408084 PS Life World, Life Forms: Individual and Society 1: Sociology of Gender Relations: Cross-cultural perspectives

summer semester 2017 | Last update: 16.05.2019 Place course on memo list
PS Life World, Life Forms: Individual and Society 1: Sociology of Gender Relations: Cross-cultural perspectives
PS 2

Students acquire the ability to reproduce the essential theoretical approaches of interpretative sociology and to explain their basic terminology. Moreover, they know how to describe current topic areas and research perspectives of cultural social analyses. They are able to critically discuss constructions of identity in the context of social relationships of misjudgement and recognition based on sociological identity theories and theoretical impulses from related fields. They know how to identify and authentically reproduce central theses and lines of reasoning. Moreover, they are able to apply theoretical concepts to empirical phenomena.

While biological sex is an important marker of difference, sociologists are typically interested in ‘gender’, or the socially constructed and mediated meanings attached to maleness and femaleness. Located at the intersection of interdisciplinary gender studies and international feminist theory this course begins from the assumption that gender is not a property of the individual, but the product of ongoing, multilevel processes of social construction and reconstruction. Highlighting the multi-dimensional character of gender relations, the course will show how to link personal life with large-scale organizational structures and how gender politics changes its form in changing situations. In this class students will be introduced to gender at the sociocultural, individual, institutional, interactional, and global levels. Utilizing sociological research and theory, we will consider various processes and players that shape and reshape gender within and across these levels, and what this means for men and women’s day to day lives.


By the end of this course students will be able to:

  • explain key concepts and theories in the sociology of gender relations and apply them to examples in the social environment.
  • describe general historical trends and significant findings in the gender research literature
  • recognize and analyze gender stratification and begin to consider broader issues of diversity
  • critically examine and evaluate the impact of gender in their own lives.



This course combines lectures with facilitated classroom discussion. Students will be assessed based on readings, class participation content, and one long written essay at the end of the course so you will benefit from attending all classes with assigned readings complete and a participatory attitude.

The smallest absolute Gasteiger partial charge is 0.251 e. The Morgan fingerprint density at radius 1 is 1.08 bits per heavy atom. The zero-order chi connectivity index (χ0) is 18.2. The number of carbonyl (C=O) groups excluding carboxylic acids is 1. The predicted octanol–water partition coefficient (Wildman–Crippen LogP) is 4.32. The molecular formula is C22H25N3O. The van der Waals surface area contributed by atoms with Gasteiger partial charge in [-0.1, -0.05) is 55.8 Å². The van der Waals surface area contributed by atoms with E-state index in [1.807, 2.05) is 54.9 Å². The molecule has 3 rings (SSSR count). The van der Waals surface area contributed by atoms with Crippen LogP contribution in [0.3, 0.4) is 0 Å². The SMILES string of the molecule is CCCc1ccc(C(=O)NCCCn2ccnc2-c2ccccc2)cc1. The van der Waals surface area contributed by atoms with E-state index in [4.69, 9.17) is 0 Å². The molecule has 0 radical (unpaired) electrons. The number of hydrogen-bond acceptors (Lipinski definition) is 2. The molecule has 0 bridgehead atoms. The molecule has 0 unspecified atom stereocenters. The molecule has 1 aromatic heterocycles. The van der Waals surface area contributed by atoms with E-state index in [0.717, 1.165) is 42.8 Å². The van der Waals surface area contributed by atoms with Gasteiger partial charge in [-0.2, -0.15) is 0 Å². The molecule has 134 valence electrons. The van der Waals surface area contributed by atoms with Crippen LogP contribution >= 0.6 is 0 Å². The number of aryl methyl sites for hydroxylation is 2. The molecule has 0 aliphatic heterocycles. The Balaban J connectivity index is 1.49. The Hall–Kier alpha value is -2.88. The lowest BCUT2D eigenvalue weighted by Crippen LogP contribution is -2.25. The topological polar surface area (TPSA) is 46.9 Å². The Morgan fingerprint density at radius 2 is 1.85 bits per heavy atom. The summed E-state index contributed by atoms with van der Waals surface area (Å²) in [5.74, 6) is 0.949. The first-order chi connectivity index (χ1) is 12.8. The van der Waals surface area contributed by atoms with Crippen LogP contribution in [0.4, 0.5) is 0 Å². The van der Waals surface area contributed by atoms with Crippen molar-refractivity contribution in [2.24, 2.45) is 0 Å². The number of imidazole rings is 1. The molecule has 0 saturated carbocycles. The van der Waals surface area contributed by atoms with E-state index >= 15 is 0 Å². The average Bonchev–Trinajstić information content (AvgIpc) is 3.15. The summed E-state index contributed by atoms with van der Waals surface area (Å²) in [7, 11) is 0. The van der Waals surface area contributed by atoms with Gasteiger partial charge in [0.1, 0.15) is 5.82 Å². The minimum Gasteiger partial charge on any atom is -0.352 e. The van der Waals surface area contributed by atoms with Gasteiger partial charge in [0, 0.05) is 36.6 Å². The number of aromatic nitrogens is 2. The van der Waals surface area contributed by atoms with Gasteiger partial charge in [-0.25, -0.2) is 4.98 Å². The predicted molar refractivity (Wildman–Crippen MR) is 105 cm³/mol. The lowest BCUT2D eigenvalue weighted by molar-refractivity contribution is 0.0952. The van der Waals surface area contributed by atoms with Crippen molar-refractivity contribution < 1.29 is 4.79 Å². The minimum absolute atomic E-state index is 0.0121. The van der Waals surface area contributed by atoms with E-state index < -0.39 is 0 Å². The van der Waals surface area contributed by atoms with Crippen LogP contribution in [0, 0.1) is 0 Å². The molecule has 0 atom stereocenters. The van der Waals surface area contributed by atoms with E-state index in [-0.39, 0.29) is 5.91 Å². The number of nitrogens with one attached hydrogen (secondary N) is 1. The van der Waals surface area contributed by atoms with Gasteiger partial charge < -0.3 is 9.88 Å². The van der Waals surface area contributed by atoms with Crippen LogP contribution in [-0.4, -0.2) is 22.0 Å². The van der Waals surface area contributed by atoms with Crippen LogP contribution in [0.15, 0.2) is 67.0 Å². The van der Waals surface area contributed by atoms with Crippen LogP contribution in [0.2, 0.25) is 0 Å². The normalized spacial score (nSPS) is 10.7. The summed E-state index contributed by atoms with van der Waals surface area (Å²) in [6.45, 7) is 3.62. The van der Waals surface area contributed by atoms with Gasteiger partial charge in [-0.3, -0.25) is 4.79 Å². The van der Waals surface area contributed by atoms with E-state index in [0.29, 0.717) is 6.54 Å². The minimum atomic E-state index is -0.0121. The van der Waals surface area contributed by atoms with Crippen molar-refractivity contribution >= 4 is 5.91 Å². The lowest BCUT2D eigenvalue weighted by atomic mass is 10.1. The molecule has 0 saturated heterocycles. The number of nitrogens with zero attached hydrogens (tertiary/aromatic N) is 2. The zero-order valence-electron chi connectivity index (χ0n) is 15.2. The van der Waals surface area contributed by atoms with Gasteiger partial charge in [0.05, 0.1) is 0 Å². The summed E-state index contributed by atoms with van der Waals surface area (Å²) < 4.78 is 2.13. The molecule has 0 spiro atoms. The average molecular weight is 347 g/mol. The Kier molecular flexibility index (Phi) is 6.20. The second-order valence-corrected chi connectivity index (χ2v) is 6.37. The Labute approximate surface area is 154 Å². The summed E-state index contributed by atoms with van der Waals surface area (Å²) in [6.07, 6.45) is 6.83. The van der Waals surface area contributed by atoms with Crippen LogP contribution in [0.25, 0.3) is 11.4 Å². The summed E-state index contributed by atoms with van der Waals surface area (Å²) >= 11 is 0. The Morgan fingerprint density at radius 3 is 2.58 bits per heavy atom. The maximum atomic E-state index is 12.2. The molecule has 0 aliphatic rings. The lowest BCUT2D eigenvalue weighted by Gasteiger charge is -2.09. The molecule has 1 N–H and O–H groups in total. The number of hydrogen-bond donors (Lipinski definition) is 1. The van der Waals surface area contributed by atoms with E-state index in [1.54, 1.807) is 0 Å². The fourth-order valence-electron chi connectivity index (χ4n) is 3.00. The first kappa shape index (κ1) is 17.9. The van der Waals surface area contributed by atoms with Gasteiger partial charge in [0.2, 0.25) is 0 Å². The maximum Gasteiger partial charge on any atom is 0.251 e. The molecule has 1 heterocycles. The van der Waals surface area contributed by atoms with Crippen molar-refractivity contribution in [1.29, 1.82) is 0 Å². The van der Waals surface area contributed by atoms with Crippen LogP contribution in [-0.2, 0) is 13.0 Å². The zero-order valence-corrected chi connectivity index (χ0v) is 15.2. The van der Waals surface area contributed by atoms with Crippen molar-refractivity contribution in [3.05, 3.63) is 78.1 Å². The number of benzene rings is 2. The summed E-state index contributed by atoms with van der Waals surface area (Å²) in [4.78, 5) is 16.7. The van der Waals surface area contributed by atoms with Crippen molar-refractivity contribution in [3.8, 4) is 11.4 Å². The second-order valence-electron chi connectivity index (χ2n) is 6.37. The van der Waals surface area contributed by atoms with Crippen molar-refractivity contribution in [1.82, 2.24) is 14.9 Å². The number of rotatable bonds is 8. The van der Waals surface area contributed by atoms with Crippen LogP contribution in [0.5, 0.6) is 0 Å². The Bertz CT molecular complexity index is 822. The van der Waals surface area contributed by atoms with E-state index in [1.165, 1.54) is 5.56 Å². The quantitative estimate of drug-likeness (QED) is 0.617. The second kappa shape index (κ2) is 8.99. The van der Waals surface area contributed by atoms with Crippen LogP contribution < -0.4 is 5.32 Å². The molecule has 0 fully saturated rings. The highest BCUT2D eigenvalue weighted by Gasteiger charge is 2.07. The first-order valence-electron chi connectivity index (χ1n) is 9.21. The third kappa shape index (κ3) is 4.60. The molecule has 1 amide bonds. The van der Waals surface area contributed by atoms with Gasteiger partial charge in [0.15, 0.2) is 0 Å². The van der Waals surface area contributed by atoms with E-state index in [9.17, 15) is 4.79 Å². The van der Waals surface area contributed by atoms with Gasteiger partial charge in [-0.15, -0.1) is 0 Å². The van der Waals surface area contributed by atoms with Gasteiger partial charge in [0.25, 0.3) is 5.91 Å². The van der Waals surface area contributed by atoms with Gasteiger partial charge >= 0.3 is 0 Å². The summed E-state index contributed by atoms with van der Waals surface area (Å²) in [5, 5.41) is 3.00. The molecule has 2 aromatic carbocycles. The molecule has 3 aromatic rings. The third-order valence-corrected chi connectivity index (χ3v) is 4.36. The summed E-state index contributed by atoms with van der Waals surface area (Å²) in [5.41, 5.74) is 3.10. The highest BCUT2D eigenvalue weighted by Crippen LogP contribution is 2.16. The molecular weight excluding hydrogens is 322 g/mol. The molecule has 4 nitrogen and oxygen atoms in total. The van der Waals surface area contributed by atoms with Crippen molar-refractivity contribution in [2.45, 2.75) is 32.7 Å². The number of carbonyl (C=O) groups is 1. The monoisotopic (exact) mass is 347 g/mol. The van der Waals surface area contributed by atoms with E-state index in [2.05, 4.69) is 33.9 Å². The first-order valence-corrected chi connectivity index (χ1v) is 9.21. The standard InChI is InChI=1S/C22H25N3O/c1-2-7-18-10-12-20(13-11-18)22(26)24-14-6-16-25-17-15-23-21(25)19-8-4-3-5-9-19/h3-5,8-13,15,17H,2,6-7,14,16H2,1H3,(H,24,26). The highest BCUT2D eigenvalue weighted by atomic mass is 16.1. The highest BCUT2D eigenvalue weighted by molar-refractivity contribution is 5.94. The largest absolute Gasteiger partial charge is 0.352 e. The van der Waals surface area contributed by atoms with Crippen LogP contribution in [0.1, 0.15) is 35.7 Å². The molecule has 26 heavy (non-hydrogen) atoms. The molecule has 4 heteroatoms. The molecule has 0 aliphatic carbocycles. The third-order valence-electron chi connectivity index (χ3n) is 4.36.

This course is focused on reading, critical thinking and writing. Everyone is expected to do all of the reading and to take part in class discussions. And students will lead some of the discussions. In order to help you consolidate your understanding of the readings, and prepare for the discussion, you will hand in a one-page reaction paper on at least one of the assigned readings for each week. This very short reaction piece will raise one of the main sociological questions being addressed by the work in question, briefly state what the author’s argument is (in addressing that question), and comment on that argument (i.e., talk about any weaknesses or flaws in the argument, or otherwise evaluate it, talk about its implications for understanding gender, or discuss an empirical question it suggests to you). The paragraph will be handed in during class each week.

The main written work will consist of a long (10-page) critical essay on the reading material for a particular week (of your choice). The essay is meant to be a critical review of the central arguments (and evidence, if relevant) presented in a week's readings. It must discuss ALL of the readings for one week. The essay should clearly summarize the main arguments in each of the readings, and then evaluate them critically. (If you wish to do something slightly different from this, please speak to me before you do so.)

Quiz  50%  June 17

One critical essay  50% (Due June 22)


Quiz: The quiz include multiple choice, true/false, short answer, and/or matching questions. Study ideas and more information regarding the content of the test will be provided in class.

Critical Essay:  The critical essay will be based on the reading material for a particular theme (of your choice). Further guidance will be provided in class.

All components of this course must be completed in order to receive a passing grade.




Raewyn W. Connell and Rebecca Pearse (2014) Gender: In World Perspective. 3rd Edition.





positive completion of the compulsory module according to § 5 Para 1 No 2.

see dates
Group 0
Date Time Location
Fri 2017-06-02
09.00 - 16.45 SR 4 (Sowi) SR 4 (Sowi) Barrier-free
Sat 2017-06-03
09.00 - 16.45 SR 4 (Sowi) SR 4 (Sowi) Barrier-free
Fri 2017-06-16
09.00 - 16.45 SR 4 (Sowi) SR 4 (Sowi) Barrier-free
Sat 2017-06-17
09.00 - 16.45 SR 4 (Sowi) SR 4 (Sowi) Barrier-free